As part of the their initiatives, the SECRA Philippine partner schools – Ateneo de Manila University, Malayan Colleges Laguna, and Philippine Normal University – held a series of roundtable discussions (RTDs) with representatives of different sectors to facilitate a better understanding of what climate and disaster resilience means in each sector, and how the academe can more meaningfully work with enterprises in the different sectors.
The Philippine Normal University (PNU) held the first of the roundtable discussions last 16 March 2022 with representatives from the academe, local government unit (LGU) and industry sectors. The event was held through a hybrid set-up, with participants joining on-site and via Zoom. The academe was represented by PNU President Bert J. Tuga; PNU Vice President for University Relations and Advancement Lordinio A. Vergara; PNU Dean of Faculty of Science, Technology, and Mathematics Brando C. Palomar; and Prof. Ma. Wenna V. Fernandez and Prof. Ulmamor Salutin of PNU Visayas. The local government was represented by Cadiz City Secretary to the Mayor Melvin Bacomo and Barangay Daga Barangay Officials represented by their Chairperson Lucien B. Olvido and Kagawad Ruben Emberga. The industry was represented by fishermen association chairpersons and presidents – Carlito Matulac, the chairperson of Purok Kakahuyan Small Fishermen Association; Jomar Alolor, the chairperson of Purok Kapispisan Integrated Fisherfolk Association; and Ronilo Dusara, the vice president of Purok Chairpersons of Barangay Daga.
The Malayan Colleges Laguna (MCL) held the second installment of the RTDs on 17 March 2022 via Zoom with representatives from the humanitarian and LGU sectors. The humanitarian organization sector was represented by Ms. Jocelyn Bellin, the current Director of the Center for Service Learning and Community Engagement (CSCE) of MCL, while the LGU sector was represented by Mr. Rudy Derez, the Officer-In-Charge of the Cabuyao City Disaster Risk Reduction Management Office.
The last installment of the RTDs was hosted by the Ateneo de Manila University on the same day via Zoom with representatives from the business and agriculture sectors. The business sector was represented by Mr. Elvin Uy, Executive Director of the Philippine Business for Social Progress (PBSP), while the agriculture and industry sectors were represented by Dr. Ernesto “Ka Ernie” Ordoñez, the Chair and Co-Founder of Alyansa Agrikultura and the Sustainable Development Committee Chair of the Federation of Philippine Industries.
The discussion during the RTDs revolved around understanding what climate and disaster resilience means in each sector and how the academe can more meaningfully work with these sectors for climate action and disaster resilience.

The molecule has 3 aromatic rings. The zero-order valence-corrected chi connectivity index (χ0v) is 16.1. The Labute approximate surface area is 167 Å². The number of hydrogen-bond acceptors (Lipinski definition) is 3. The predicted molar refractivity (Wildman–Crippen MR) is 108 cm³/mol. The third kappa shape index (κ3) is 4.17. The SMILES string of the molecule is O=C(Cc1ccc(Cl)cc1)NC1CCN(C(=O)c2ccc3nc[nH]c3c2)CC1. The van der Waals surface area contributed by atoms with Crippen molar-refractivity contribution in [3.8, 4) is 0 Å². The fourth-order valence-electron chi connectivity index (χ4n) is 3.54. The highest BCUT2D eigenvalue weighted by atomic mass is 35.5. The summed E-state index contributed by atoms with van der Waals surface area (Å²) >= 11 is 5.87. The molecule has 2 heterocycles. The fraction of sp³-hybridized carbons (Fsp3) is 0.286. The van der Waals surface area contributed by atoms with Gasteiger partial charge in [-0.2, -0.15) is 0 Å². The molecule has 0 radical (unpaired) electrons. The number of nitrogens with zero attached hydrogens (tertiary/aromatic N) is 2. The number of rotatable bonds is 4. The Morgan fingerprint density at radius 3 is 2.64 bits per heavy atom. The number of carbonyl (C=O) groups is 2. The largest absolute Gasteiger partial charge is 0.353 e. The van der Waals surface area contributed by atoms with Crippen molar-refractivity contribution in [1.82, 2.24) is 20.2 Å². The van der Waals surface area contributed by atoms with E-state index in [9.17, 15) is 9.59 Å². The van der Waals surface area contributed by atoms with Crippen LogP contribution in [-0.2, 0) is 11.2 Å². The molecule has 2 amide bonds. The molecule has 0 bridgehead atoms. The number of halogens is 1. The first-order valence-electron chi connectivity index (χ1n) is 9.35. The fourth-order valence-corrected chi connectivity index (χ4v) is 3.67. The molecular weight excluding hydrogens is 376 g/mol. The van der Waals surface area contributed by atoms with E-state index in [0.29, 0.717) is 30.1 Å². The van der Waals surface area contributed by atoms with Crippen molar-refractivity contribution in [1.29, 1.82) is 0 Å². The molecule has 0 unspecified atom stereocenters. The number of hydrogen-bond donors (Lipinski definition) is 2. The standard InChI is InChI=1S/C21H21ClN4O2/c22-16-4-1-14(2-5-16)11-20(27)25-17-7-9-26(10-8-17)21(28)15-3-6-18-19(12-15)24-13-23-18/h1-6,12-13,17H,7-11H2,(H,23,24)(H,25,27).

Among the salient points in the discussion across the RTDs was the limitation of the Triple Helix Model as a framework for university-enterprise collaboration, considering especially the role of NGOs, civil service organizations, people’s organizations that are not explicitly included in the framework. For example, NGOs are in a unique position to facilitate efforts for climate and disaster resilience by bringing together various stakeholders towards a shared vision. Local government units carry out important initiatives that mitigate disasters such as identifying vulnerable areas, anticipating worst-case scenarios, and educating the community. Moreover, sectors such as NGOs provide support and strengthen these initiatives as presented in examples of PBSP on their initiatives for various phases of disaster management. Emphasized also during the RTDs were the role of the humanitarian sector and the importance of gender equality and mental health in strengthening resilience
Various points on the role of the academe in strengthening collaborations for resilience were raised across the RTDs. Among them were the academe’s important role in providing education towards an inquisitive mindset, implementing projects for the vulnerable sectors, involving students not just as manpower, but in providing resources for relief operations and developing innovations for climate and disaster resilience. Described also as important was the role of the academe in engaging with the industry to make resilience more mainstream and engaging with people on the ground for meaningful transfer of knowledge. It was emphasized that state universities and colleges (SUCs) in the Philippines are in a unique position to engage with communities on the ground for climate action and disaster resilience.
Finally, insights on effective collaborations for climate action and disaster resilience were also raised during the RTDs. These include having clear delineation of roles and continued joint efforts beyond the implementation phase, especially having shared measures in monitoring the impacts of the initiatives toward climate action and disaster resilience. It is hoped that these insights get translated into actual collaborative actions from the various stakeholders.